For the majority of Australian riders in the peloton, Girona has become a home away from home. Andorra has started to challenge the Spanish 'cycling mecca' in recent years with the added advantage of altitude.
For Miles Scotson, Spain wasn't a consideration when it came to packing his bags and setting up base in Belgium for his first year in the WorldTour with BMC Racing. The move has paid off for Scotson as he enters the final month of his neo-pro season with the American team.
The 2017 season started in dream fashion for Scotson as the 23-year-old ambushed his more experienced rivals in the final kilometres of the race to steal the Australian national title. While the win immediately took the pressure off, wearing the green and gold jersey has also helped Scotson to assert himself in the peloton and build his reputation.
"Just to be a little bit more known can go a long way actually. In the peloton sometimes as a young rider, you want to build a good reputation as well and that is something I try to do," Scotson told Cyclingnews. "In the WorldTour, some riders can get off to a bad start and sometimes a bad reputation in the bunch can stay with you forever. I am already a bit known and I try to fit in well as I know it can be a long career. With the national jersey, I have had guys come up to me in races and ask how I am going and in the early season congratulate me on the national title. I think that was one of the better things about wearing that jersey."
Having completed a full schedule of race days in Australia to start his career, Scotson's focus turned to the cobbled classics. Having impressed the team with his work and dedication to the classics as his Belgium move suggested, Scotson earned selection for Milan-San Remo and Paris-Roubaix.
"I've forgotten how many times I've stayed up late and watched Roubaix before," he said. "Afterwards, I realised how special it was more than when I was riding it. Those two races were another level and made me respect other Australians like Mat Hayman or Stuart O'Grady who have come over and won a race like a Paris-Roubaix. Now I have more respect for what they did."
With tendentious ruling him out of Gent–Wevelgem and Dwars Door Vlaanderen ahead of Roubaix, Scotson was initially unsure how he'd fare at the 'hell of the north'. However, Scotson found the race suited to his capabilities was able to enjoy the win by teammate Greg Van Avermaet.
"The race felt a little in my comfort zone, which was is weird for a race like that and doing it for the first time," he said. "I was lucky enough with the team that let me do some recons alone with the manager so I was fairly well prepared for my first one. After the race, I had a feeling that this is something one day I can really target. The way the race is and many things about it suit me."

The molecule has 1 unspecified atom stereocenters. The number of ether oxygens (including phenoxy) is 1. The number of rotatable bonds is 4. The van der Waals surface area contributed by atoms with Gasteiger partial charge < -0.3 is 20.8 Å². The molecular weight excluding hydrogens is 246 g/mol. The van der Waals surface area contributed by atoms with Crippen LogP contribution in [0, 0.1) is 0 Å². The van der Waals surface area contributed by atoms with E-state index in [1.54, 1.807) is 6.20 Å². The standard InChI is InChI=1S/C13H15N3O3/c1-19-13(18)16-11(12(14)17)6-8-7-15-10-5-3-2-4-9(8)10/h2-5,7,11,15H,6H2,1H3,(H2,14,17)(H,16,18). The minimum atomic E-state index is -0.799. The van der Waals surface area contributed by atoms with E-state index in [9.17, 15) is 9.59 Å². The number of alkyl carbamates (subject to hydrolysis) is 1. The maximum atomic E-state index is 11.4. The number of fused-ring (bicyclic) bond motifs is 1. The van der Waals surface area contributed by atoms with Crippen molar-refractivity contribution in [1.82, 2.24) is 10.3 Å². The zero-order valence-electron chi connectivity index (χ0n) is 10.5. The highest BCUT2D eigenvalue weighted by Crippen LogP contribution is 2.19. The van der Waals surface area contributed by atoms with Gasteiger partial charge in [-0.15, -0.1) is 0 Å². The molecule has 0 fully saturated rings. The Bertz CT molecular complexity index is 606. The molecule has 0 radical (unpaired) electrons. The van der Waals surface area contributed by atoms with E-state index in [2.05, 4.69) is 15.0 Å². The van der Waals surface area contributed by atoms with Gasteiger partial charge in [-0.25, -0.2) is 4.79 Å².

With his early-season built around the classics, Scotson's calendar has since featured predominately stage races exposing him to a wide mix of racing across Europe and also at the Tour of California. Coming from a track background, Scotson's biggest season to date on the road has helped confirm his strengths and which weaknesses need addressing.
"When I consider myself, it is still a one-day race rider at the moment and I can target time trials as well. I had a decent time trial in a WorldTour race stage which was a confidence boost moving forward," he said of his eighth place at the BinckBank Tour. "I have learnt that I need to stick to what I can do and not try to become something that I am not.
"For me, next year will be trying to improve a little bit more in the classics, and the early season Australian races as well. The Nationals and Tour Down Under really suit me. I've also learnt that next year I need to try my hand at a Grand Tour if I get the chance. I have realised that I still have a bit of work to do to become a top rider in terms of development and trying to complete a grand tour is the next big step towards that."
An Australian U23 time trial champion and bronze medallist in the same event at the Worlds last year, Scotson has ridden just three-time trials in 2017. With the Worlds team time trial his major target to close out the year, he has spent more time on the chrono bike in anticipation as he explained.
"The first time trial of the year I didn't put a lot of effort into and the California one was solid as well but at that time I hadn't really fully targeted it. The next month I am really working hard on my time trial trying to make the team time trial world championships so that gives me a good chance to now spend some more time focusing on the time trial," he said.
"I want a good result to finish the year because it will be nice to start an off season with a really solid finish and it will be good for the confidence going into next year."
Since the reintroduction of the Worlds team time trial event in 2012, BMC Racing has won two golds and two silvers. With the likes of Rohan Dennis and Stefan Küng to call on in the event, Scotson is hoping he can close out his debut neo-pro season with his first rainbow jersey on the road in an event BMC will start as outright favourites.
"Since they brought it back, it is something that I really want to try and win one day and it would be so special to do it with another Australian teammate would be really nice," said Scotson who has two world team pursuit titles to his name. "I only have two chances now to do it now. If I can get myself really well prepared and earn my selection, I am in a good team to do it."